Jose Quintana dominates as Chicago beats Red Sox
Jerry Reinsdorf chairman of the Chicago White Sox walks on the field during batting practice before the game between the Chicago White Sox and the Boston Red Sox baseball game,Tuesday, May 21, 2013 in Chicago. (AP Photo/David Banks) Purchase photo reprints »
Chicago White Sox starter Jose Quintana pitches against the Boston Red Sox during the first inning of a baseball game Tuesday, May 21, 2013, in Chicago. (AP Photo/David Banks) Purchase photo reprints »
Chicago White Sox's Jeff Keppinger hits a two-run home run off of Boston Red Sox starting pitcher Felix Doubront during the fifth inning of a baseball game, Tuesday, May 21, 2013 in Chicago. (AP Photo/David Banks) Purchase photo reprints »
Boston Red Sox starting pitcher Felix Doubront pitches against the Chicago White Sox during the first inning of a baseball game, Tuesday, May 21, 2013, in Chicago. (AP Photo/David Banks) Purchase photo reprints »
CHICAGO — Jose Quintana looked up in the fifth inning and started thinking about the possibility.
He made a strong bid for a no-hitter. It ended with a weak hit.
Quintana did not allow a hit until before David Ortiz broke it up with one out in the seventh on a broken-bat single, and the Chicago White Sox beat the Boston Red Sox 3-1 on Tuesday night.
“In the fifth inning, I realized, man, they haven’t got a hit yet,” Quintana said through an interpreter. “All I wanted to do was just get outs and keep the team ahead.”
Jeff Keppinger hit a two-run homer off Felix Doubront (3-2) in the fifth. Alex Rios extended his career-high hitting streak to 16 with a single and RBI double, and the White Sox won for the sixth time in eight games. They’ll try to complete the sweep against Clay Buchholz on Wednesday.
Quintana (3-1) was simply terrific.
The left-hander struck out five and walked two, and he had the fans thinking they just might be witnessing something special. The roars from the stands grew louder with each out as the game wore on, right until Ortiz’s bat shattered on a bloop single to center with one out in the seventh.
That ended the bid for the 19th no-hitter in White Sox history and the first since Philip Humber’s perfect game at Seattle on April 21 last season.
Two more singles by Mike Napoli and Daniel Nava loaded the bases and ended the night for Quintana, who got a standing ovation as he left the field.
“He was pounding the strike zone and pretty much making his pitches,” Ortiz said.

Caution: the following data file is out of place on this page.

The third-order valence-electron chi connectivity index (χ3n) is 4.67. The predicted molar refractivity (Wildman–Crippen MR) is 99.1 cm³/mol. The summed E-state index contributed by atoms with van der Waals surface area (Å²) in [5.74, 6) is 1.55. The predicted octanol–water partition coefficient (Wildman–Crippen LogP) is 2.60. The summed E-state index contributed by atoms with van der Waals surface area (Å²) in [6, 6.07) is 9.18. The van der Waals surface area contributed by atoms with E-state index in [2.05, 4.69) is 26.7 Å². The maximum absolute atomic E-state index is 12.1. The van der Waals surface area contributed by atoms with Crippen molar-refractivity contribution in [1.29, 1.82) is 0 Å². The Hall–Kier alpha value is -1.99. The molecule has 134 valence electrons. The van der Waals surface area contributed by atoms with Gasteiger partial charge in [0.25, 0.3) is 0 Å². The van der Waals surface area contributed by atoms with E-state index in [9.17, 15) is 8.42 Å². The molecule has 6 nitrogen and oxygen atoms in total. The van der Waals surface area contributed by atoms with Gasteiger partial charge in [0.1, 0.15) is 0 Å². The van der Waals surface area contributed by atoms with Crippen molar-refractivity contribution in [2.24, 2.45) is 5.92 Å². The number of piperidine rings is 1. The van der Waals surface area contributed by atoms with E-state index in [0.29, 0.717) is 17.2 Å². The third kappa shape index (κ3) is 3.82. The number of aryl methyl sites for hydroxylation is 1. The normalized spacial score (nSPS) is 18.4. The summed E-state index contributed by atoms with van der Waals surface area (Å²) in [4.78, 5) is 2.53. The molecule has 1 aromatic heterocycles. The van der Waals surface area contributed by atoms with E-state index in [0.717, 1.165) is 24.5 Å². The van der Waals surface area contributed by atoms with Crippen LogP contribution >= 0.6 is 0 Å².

Jesse Crain came on to strike out Will Middlebrooks and Stephen Drew to end that threat, but the Red Sox got a run in the eighth after Matt Thornton walked Jarrod Saltalamacchia leading off and gave up a single to Jacoby Ellsbury. Matt Lindstrom retired pinch-hitter Mike Carp on a fly to left before uncorking a wild pitch, and Saltalamacchia scored from third when shortstop Alexei Ramirez allowed Dustin Pedroia’s hard grounder to go through his legs for an error.
Ortiz then grounded into a double play to end the rally, and Rios added an RBI double with two out in the bottom half to make it a two-run game.
Addison Reed worked the ninth for his 16th save in 17 chances, although Casper Wells had a bit of an adventure in left. He slipped while catching Nava’s fly to warning track for the second out before Middlebrooks ended it with a fly to center, preserving the win for Quintana.
“Everything was working,” he said. “All (my) pitches were in the zone.”
Doubront was a tough-luck loser even though he was almost as effective as Quintana. He allowed two runs and five hits in six innings and walked two after issuing six in his previous start against Tampa Bay, and he wasn’t even too upset about the pitch Keppinger knocked to the seats.
“Not even one mistake, just I threw a good pitch,” he said. “A good hitter put a good swing on it and hit it out of the ballpark.”
He gave up a single to Ramirez on a slow roller toward third with one out in the first and did not allow another hit until the fifth.
Then, after getting all their runs with two out in Monday’s 6-4 win, the White Sox did it again.
They got their first two when Dayan Viciedo singled to left in the fifth and Keppinger drove the next pitch to the seats in left to make it 2-0. The home run was his first since Sept. 29 when he hit one for Tampa Bay in a game at U.S. Cellular Field, and Tyler Flowers nearly added to it when he doubled off the wall in left-center before Tyler Greene grounded out to end the inning.
“Our starting pitching’s really good,” Keppinger said. “Every game, we’re in it. We have a chance. It’s just a matter of if we can get that big hit — or get that big two-out hit. It seems as of late, we’ve been getting a lot of two-out hits that are turning into runs.”
NOTES: The White Sox scratched Chris Sale from Wednesday’s start against the Boston Red Sox because of a mild tendinitis in his left shoulder. Sale was scheduled to pitch against the unbeaten Buchholz (6-0, 1.78 ERA). Hector Santiago will start in his place. Sale said he “absolutely” expects to be ready for his next scheduled start against the Cubs on Tuesday. ... Chicago’s John Danks said he hopes to make his first start of the season this week. He has not pitched since May 19 last year and had surgery in August to repair a capsule tear and remove debris in his rotator cuff and biceps. ... The White Sox confirmed a report that chairman Jerry Reinsdorf has recommended a family succession plan that includes selling its interest in the franchise. The team said in a statement released Tuesday that while he has recommended putting the club up for sale “once he is no longer with us,” all plans are “fluid” and “ultimately will depend on timing and other circumstances.” The White Sox also said he has no plans to sell the team anytime soon. ... The Red Sox held Shane Victorino out of the lineup Tuesday against the Chicago White Sox because of tightness in his left hamstring.